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MeCCO: Media and Climate Change Observatory

Monthly Summaries

Issue 21, September 2018

[DOI]

“There was media coverage of the mid-September ‘tweetstorm’ by US President Donald J. Trump, just before Hurricane Florence made landfall less than 24 hours later”

Yabucoa, Puerto Rico, still reeling from Hurricane Maria.

September was a busy month for media attention to climate change and global warming. However, coverage across the globe decreased 8.5% from the previous month of August 2018, and was also down slightly (2%) from September last year. An increase was most pronounced in Asia (up 15%) and the Middle East (up 15%) in September.Elsewhere, decreases were detected in North America (down 8%), Oceania (down 39%), Central/South America (down 3%), Africa (down 36%) and Europe (down 9%) compared to the previous month of August.

In January of this year, MeCCO expanded coverage to sixty-two newspaper sources, six radio sources and six television sources. These span across thirty-eight countries, in English, Spanish, German and Portuguese. In addition to English-language searches of “climate change” or “global warming”, we search Spanish-language sources through the terms "cambio climático" or "calentamiento global", German-language sources through the terms ‘klimawandel’ or ‘globale erwärmung’, and Portuguese-language sources through the terms "mudanças climáticas" or "aquecimento global". Figure 1 shows these ebbs and flows in newspaper media coverage at the global scale – organized into seven geographical regions around the world – over the past 177 months (from January 2004 through September 2018).


Figure 1. Newspaper media coverage of climate change or global warming in sixty-two sources across thirty-five countries in seven different regions around the world, from January 2004 through September 2018.

Considerable attention was paid to political content of coverage during the month of September, as signs of a ‘Trump Dump’ returned in the US (where media attention that would have focused on other climate-related events and issues instead was placed on Trump-related actions (leaving many other stories untold)). For example, media attention was paid to Trump Administration announcements of rollbacks on regulations on methane emissions from oil and gas production. Journalist Timothy Puko from The Wall Street Journal reported on the proposed rollback of Obama-era climate rules, “moving to ease requirements for oil and gas companies that were designed to limit leaks of the heat-trapping gas methane”. Journalist Coral Davenport from The New York Times observed “The new rules follow two regulatory rollbacks this year that, taken together, represent the foundation of the United States’ effort to rein in global warming. In July, the EPA proposed weakening a rule on carbon dioxide pollution from vehicle tailpipes. And in August, the agency proposed replacing the rule on carbon dioxide pollution from coal-fired power plants with a weaker one that would allow far more global-warming emissions to flow unchecked from the nation’s smokestacks”. The Washington Post journalist Juliet Eilperin reported that “in the fourth rollback of a major federal climate rule in less than two months, the Interior Department eased requirements Tuesday that oil and gas firms operating on federal and tribal land capture the release of methane, a potent greenhouse gas. Officials said that the rule, adopted in 2016, was duplicative, given state laws, and imposed too heavy a burden on the private sector. Environmentalists and Democrats vowed to fight the reversal in court, saying that it would lead to greater air pollution and boost emissions linked to climate change. The 2016 regulation required operators to capture methane leaks, install more modern controls and develop a plan to reduce the release of the heat-trapping gas, which, for the first 20 years after being released into the atmosphere, is roughly 86 times more powerful than carbon dioxide. The new rule largely eliminates those requirements, including limits on how much methane can be released and burned off. Experts said the previous standards would have prevented the release of nearly 180,000 tons of methane into the atmosphere each year…According to Interior’s analysis, the reduction in compliance costs would outweigh the royalties taxpayers would otherwise have received on the captured oil and gas, for a net saving of $734 million to $1.01 billion over a decade”.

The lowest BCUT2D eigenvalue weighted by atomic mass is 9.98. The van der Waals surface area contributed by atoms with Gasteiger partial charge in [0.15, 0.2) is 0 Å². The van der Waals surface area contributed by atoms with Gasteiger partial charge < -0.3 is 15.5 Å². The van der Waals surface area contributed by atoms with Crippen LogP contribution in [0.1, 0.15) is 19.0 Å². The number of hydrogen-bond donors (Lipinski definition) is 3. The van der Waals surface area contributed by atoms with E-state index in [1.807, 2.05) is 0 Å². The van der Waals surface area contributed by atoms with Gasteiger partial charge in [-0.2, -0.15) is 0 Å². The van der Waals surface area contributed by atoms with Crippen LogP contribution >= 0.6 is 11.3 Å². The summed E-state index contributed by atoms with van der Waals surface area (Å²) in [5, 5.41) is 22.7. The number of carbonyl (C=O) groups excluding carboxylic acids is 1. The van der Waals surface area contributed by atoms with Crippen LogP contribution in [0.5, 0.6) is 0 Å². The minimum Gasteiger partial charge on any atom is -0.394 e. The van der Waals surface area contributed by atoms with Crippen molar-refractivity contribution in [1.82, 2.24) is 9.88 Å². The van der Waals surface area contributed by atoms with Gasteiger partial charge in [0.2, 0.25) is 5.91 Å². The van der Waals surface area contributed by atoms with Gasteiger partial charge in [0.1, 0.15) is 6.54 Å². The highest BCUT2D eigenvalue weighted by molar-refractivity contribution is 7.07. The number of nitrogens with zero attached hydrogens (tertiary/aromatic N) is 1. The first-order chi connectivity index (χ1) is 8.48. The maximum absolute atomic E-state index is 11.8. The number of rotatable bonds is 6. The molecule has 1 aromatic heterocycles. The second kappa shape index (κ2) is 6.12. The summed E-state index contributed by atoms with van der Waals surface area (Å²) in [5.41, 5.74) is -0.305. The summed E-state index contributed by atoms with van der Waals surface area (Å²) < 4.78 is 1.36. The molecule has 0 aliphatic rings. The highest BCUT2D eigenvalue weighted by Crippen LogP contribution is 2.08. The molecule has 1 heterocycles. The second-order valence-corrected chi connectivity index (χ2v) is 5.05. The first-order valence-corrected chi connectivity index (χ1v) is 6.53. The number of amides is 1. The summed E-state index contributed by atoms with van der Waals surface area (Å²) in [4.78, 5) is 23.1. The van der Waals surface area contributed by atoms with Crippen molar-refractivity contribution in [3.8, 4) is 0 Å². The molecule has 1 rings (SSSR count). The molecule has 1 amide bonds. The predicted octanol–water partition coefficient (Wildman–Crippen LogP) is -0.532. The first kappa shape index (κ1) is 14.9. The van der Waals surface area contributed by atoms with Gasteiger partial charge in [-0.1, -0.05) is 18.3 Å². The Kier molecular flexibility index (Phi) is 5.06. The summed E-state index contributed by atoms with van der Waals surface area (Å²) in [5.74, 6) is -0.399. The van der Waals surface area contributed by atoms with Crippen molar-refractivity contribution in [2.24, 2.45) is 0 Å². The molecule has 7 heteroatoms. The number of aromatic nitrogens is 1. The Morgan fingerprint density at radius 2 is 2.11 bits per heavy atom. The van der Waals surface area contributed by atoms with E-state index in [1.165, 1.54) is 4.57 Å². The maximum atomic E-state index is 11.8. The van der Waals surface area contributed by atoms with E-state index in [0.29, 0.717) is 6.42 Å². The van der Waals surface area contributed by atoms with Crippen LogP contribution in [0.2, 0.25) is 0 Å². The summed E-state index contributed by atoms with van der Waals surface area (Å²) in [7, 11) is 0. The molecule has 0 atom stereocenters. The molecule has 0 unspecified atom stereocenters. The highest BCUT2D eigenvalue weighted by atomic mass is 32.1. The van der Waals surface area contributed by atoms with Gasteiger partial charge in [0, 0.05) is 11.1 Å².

There was media coverage of the mid-September ‘tweetstorm’ by US President Donald J. Trump, just before Hurricane Florence made landfall less than 24 hours later. Figure 2 shows particularly notable tweets during this September 13 storm. The Washington Post journalists Philip Rucker, Robert Costa and Josh Dawsey wrote, “As Hurricane Florence churned toward the Carolinas, President Trump on Thursday diverted attention from the government’s preparations for the monster storm to his personal grievances over last year’s Hurricane Maria by falsely claiming a conspiracy to inflate the death toll in Puerto Rico. Trump drew immediate rebukes from Democrats as well as some Republicans for denying a sweeping study, which was accepted by Puerto Rican authorities”.

Figure 2. @realDonaldTrump tweets in mid-September like these above were picked up in many media accounts of hurricane and typhoon activity.